Estimating Compound Interest

Published on Sunday, February 08, 2015 in , , ,

freephotoshop.org's Money stack imageA recent question on the Mathematics StackExchange about mentally the compound interest formula caught my attention.

It got me thinking about good ways to work out a good mental estimate of compound interest.

Part of what makes it so tricky, is that compound interest doesn't work in a straight line, like much of the math with which we're familiar. Compound interest builds on itself exponentially (not surprising since the formula is a exponential expression). This is a good point to re-familiarize ourselves with the basics of the time value of money:

For a more detailed guide to interest rate mathematics, I suggest reading BetterExplained.com's A Visual Guide to Simple, Compound and Continuous Interest Rates.

BINOMIAL METHOD: The Mental Math wikibook suggests the following formula: To estimate (1 + x)n, calculate 1 + nx + n(n-1)2 x2.

It is an interesting formula, especially considering that the first part, 1 + nx, is basically the simple interest formula. However, after using Wolfram|Alpha to compare the actual compound interest rate formula to this binomial estimation of compound interest method, you see that it really only gives close answers when x is 5% or less, and n is 5 time periods or less.

If your particular problem qualifies, that's not bad, but what about longer times?

RULE OF 72 AND OTHERS: Last July, I wrote another post about estimating compound interest discussing the rule of 72 for determining doubling time, as well as the rules for 114 (tripling time) and 144 (quadrupling time). Note especially that you can work out the effects of interest of long time periods with a little simple addition.

Yes, the rule of 72 has been explained many places, such BetterExplained.com's Rule of 72 post, and critically analyzed, such as MindYourDecision.com's Understanding the rule of 72 post and the related video, but as long as you understand its proper use and caveats, it's an excellent tool.

Understanding where the rule of 72 comes from, you can actually work out other rules for other multiples of your original amount, which is how the rules of 114 for tripling and 144 for quadrupling came about. If you want to estimate how long your money takes to grow to 5 times the original amount (quintupling), there's the rule of 168. Similar to the other rules, you can work out quintupling as 168time ≈ interest rate (as a percentage) and 168interest ≈ time.

To help increase the accuracy of needed estimates, you can also remember the 50% increases between each of the above rules. For a 50% increase, for example, there's the rule of 42. For 2.5 times, there's the rule of 96, for 3.5 times, there's the rule of 132, and for 4.5 times, there's the rule of 156.

This may seem like too many rules to remember, but there are a few things that help. First, keep the rules of 72, 114, 144, and 168 in mind as primary markers for 2×, 3×, 4×, and 5× respectively. Note that these are all multiples of 6, and that the “half-step” rules are also multiples of 6, and fall between the other numbers. So, if you forget how to work out 2.5×, you can realize that the rule is somewhere between 72 and 114, and then recall that 96 is the rule you need! Here is a handy Wolfram|Alpha chart for which rules go with which amounts.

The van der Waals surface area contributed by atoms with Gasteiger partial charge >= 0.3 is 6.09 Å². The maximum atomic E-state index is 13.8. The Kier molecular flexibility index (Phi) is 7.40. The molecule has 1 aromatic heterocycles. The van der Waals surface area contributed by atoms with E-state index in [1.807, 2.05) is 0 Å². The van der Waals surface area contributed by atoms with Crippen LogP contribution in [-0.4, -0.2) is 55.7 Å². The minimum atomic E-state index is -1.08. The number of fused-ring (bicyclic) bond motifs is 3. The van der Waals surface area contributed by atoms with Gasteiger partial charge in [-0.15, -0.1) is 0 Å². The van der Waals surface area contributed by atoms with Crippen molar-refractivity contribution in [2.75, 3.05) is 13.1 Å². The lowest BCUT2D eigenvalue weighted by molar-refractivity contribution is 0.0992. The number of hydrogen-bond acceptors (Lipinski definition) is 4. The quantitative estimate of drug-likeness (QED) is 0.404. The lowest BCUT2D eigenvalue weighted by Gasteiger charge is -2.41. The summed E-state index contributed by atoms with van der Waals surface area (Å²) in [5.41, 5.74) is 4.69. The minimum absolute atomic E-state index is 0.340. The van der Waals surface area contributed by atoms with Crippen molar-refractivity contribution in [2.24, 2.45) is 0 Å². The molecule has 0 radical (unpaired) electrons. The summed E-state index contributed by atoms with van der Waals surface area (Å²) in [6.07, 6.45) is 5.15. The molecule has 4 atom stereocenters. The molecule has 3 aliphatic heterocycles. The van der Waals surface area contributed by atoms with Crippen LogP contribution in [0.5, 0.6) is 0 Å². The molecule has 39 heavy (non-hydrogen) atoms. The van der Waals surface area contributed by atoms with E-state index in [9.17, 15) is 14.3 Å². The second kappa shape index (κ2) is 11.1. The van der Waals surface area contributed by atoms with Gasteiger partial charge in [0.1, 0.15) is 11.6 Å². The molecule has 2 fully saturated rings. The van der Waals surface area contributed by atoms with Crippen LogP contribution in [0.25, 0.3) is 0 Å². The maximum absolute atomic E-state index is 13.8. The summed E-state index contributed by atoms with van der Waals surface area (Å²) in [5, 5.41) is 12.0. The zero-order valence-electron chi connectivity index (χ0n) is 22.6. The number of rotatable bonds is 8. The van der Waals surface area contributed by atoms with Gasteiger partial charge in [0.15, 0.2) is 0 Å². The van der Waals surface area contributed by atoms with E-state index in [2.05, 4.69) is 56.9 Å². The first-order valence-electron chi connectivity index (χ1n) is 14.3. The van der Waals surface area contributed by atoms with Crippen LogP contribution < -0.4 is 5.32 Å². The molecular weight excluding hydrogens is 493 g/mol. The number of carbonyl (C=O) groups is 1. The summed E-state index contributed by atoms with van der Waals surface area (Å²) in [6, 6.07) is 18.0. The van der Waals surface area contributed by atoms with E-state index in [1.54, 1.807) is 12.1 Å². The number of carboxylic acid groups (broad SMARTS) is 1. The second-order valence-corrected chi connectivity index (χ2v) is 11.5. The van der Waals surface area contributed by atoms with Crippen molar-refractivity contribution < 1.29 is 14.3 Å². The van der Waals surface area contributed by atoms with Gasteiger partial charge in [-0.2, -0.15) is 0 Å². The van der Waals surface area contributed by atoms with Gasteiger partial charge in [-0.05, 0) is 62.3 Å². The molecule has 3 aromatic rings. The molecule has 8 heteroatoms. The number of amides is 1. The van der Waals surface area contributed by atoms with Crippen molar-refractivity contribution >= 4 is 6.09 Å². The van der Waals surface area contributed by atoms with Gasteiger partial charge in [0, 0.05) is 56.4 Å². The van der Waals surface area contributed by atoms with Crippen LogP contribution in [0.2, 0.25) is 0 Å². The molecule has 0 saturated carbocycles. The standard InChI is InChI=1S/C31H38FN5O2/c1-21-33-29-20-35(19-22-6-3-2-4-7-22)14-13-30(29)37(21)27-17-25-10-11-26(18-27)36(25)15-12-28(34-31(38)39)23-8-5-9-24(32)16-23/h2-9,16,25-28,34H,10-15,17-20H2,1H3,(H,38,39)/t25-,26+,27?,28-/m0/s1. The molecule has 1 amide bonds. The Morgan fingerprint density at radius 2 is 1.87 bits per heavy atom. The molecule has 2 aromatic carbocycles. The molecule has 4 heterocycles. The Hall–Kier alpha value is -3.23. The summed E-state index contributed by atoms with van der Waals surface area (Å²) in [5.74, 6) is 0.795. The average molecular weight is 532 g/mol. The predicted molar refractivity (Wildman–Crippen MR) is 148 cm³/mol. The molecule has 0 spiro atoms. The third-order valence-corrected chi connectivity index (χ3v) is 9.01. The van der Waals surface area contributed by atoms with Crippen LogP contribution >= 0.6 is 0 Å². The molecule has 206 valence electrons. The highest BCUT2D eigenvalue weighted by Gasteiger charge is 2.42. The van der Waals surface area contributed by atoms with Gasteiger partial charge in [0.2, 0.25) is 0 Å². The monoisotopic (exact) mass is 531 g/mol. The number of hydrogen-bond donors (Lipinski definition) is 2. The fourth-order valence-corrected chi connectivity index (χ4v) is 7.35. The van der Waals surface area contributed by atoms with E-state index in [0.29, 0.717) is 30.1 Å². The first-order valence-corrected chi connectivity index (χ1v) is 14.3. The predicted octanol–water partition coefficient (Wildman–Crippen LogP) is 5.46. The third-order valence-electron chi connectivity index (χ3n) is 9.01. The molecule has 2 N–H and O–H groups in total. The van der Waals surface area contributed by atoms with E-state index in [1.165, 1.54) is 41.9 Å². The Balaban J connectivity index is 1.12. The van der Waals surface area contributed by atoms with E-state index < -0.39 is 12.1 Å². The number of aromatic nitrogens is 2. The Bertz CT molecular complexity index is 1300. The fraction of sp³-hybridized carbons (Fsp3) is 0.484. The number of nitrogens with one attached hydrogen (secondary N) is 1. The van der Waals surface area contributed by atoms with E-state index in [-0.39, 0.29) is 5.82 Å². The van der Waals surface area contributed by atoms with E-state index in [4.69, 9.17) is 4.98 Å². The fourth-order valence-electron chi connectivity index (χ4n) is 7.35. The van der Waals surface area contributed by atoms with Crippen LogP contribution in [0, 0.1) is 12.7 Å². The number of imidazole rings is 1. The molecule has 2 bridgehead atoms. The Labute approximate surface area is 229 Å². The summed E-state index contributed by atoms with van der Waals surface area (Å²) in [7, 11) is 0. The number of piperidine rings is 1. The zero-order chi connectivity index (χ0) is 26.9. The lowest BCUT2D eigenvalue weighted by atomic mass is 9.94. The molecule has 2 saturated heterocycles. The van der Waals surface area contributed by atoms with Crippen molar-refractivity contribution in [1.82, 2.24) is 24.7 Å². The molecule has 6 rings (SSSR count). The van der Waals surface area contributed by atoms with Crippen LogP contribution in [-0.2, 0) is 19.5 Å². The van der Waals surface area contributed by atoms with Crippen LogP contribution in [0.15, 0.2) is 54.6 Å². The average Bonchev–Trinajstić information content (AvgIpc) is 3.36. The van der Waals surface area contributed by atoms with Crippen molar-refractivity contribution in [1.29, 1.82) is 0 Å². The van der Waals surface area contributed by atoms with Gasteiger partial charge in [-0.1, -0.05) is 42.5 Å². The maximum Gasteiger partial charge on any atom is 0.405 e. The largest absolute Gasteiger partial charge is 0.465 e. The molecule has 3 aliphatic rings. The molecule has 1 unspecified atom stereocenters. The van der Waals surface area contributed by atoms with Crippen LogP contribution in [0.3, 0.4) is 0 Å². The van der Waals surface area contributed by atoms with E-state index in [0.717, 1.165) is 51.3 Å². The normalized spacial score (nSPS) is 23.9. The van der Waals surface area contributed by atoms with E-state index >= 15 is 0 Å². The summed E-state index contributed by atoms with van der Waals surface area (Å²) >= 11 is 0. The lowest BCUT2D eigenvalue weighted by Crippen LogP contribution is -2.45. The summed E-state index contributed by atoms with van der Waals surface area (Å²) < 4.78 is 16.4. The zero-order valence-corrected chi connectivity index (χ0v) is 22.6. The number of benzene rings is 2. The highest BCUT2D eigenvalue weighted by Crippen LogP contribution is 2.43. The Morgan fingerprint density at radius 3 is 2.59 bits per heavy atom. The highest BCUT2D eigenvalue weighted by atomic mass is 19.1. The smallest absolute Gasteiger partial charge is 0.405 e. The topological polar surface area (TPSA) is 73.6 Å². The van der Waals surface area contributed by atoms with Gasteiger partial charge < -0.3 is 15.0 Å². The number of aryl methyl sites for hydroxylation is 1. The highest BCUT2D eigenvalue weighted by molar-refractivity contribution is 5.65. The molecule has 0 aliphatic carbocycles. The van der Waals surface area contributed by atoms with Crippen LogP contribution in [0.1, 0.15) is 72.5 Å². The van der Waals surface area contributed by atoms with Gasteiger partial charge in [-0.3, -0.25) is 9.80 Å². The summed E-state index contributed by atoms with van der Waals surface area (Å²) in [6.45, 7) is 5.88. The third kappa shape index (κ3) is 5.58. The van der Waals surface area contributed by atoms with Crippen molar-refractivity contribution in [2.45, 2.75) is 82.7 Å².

“RULE” EXAMPLES: In the video above, Timmy needs to find out how long it will take to get 10 times his money at a 10% interest rate. Since we only have rule up to 5, how do we work this out? Well, 10 times the money is basically the same as quintupling the money, then doubling that amount of money. So, we can work out the quintupling times and doubling times at 10%, then add them together!

For quintupling, we use the rule of 168 to find that 16810 ≈ 16.8 years. Since these are estimates, you can usually round up to the nearest integer to help with the accuracy. So, his money will quintuple in about 17 years. How long will it take to double from there? We use the rule of 72 for doubling, so 7210 ≈ 7.2 years, and rounding up gives us 8 years. Since it will take about 17 years to quintuple, and about 8 years to double, then getting 10 times the amount should take roughly 17 + 8 = 25 years. In the video, they note that it will take 26 years, so we've got a good estimate!

In his Impress by doing compound interest in your head post, Martin Lewis describes the following interest problem: “What is the APR, ie annual interest rate, if you borrowed £80,000 and had to repay £200,000 six years later?”

Since £200,000 ÷ £80,000 = 2.5, we can use a simpler approach than Martin Lewis did in his article, as we know that the rule of 96 with the 6 year time span to work out the annual interest rate. 966 ≈ 16% interest, the same answer Martin worked out!

USING e: Once you start getting too far beyond 25 time periods (25 years for annual interest rates), you should start using e (roughly 2.71828...) to estimate compound interest over the long term. Last March, I wrote Calculate Powers of e In Your Head! to help with this exact task. At this point, you're probably more concerned with the scale of the answer, rather than the exact answer, so working out just the equivalent power of 10 is all you really need.

SHORT VERSION: So, instead of providing one way to estimating compound interest, here are 3 methods for different scale problems. If the rate is 5% or less, and the interest is applied 5 or fewer time, the binomial method is the way to go. If your problem is larger than that, and covers less than 25 time periods, then use the rules approach (rule of 42, 72, 96, etc.). If the interest is applied more than 25 times, use e to get an idea of the scale.

It may not be the simplest estimation approach for compound interest, but if you're stuck without a calculator, this will help you get by until you can more accurately crunch the numbers.

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